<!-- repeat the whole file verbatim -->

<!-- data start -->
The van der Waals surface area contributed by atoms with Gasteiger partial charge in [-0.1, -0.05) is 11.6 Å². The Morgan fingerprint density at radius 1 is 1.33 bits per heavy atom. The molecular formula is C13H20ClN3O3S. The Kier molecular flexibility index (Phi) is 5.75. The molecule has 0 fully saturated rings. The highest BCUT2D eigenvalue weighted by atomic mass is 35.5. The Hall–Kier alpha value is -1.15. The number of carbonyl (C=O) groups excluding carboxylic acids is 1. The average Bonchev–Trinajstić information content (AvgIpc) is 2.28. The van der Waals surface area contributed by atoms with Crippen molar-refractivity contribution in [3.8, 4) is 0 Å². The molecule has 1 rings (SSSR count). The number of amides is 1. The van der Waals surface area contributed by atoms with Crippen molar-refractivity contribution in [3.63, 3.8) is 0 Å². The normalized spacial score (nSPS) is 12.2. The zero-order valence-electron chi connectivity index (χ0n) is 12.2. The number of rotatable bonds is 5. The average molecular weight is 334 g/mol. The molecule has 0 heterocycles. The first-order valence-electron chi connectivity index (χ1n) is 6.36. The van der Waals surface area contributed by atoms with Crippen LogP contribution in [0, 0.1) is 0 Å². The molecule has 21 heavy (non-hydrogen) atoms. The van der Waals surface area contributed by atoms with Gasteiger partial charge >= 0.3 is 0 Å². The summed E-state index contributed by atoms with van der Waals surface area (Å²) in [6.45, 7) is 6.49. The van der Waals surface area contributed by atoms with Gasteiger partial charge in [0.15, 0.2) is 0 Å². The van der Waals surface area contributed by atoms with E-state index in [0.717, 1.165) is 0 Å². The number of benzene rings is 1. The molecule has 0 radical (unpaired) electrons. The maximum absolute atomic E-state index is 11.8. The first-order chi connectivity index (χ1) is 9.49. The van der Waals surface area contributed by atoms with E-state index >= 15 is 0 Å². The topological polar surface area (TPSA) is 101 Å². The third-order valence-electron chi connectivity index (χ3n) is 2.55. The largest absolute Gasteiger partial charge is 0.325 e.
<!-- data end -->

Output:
The van der Waals surface area contributed by atoms with Gasteiger partial charge in [-0.1, -0.05) is 11.6 Å². The Morgan fingerprint density at radius 1 is 1.33 bits per heavy atom. The molecular formula is C13H20ClN3O3S. The Kier molecular flexibility index (Phi) is 5.75. The molecule has 0 fully saturated rings. The highest BCUT2D eigenvalue weighted by atomic mass is 35.5. The Hall–Kier alpha value is -1.15. The number of carbonyl (C=O) groups excluding carboxylic acids is 1. The average Bonchev–Trinajstić information content (AvgIpc) is 2.28. The van der Waals surface area contributed by atoms with Crippen molar-refractivity contribution in [3.8, 4) is 0 Å². The molecule has 1 rings (SSSR count). The number of amides is 1. The van der Waals surface area contributed by atoms with Crippen molar-refractivity contribution in [3.63, 3.8) is 0 Å². The normalized spacial score (nSPS) is 12.2. The zero-order valence-electron chi connectivity index (χ0n) is 12.2. The number of rotatable bonds is 5. The average molecular weight is 334 g/mol. The molecule has 0 heterocycles. The first-order valence-electron chi connectivity index (χ1n) is 6.36. The van der Waals surface area contributed by atoms with Crippen LogP contribution in [0, 0.1) is 0 Å². The molecule has 21 heavy (non-hydrogen) atoms. The van der Waals surface area contributed by atoms with Gasteiger partial charge >= 0.3 is 0 Å². The summed E-state index contributed by atoms with van der Waals surface area (Å²) in [6.45, 7) is 6.49. The van der Waals surface area contributed by atoms with Gasteiger partial charge in [0.15, 0.2) is 0 Å². The van der Waals surface area contributed by atoms with E-state index in [0.717, 1.165) is 0 Å². The number of benzene rings is 1. The molecule has 0 radical (unpaired) electrons. The maximum absolute atomic E-state index is 11.8. The first-order chi connectivity index (χ1) is 9.49. The van der Waals surface area contributed by atoms with E-state index >= 15 is 0 Å². The topological polar surface area (TPSA) is 101 Å². The third-order valence-electron chi connectivity index (χ3n) is 2.55. The largest absolute Gasteiger partial charge is 0.325 e.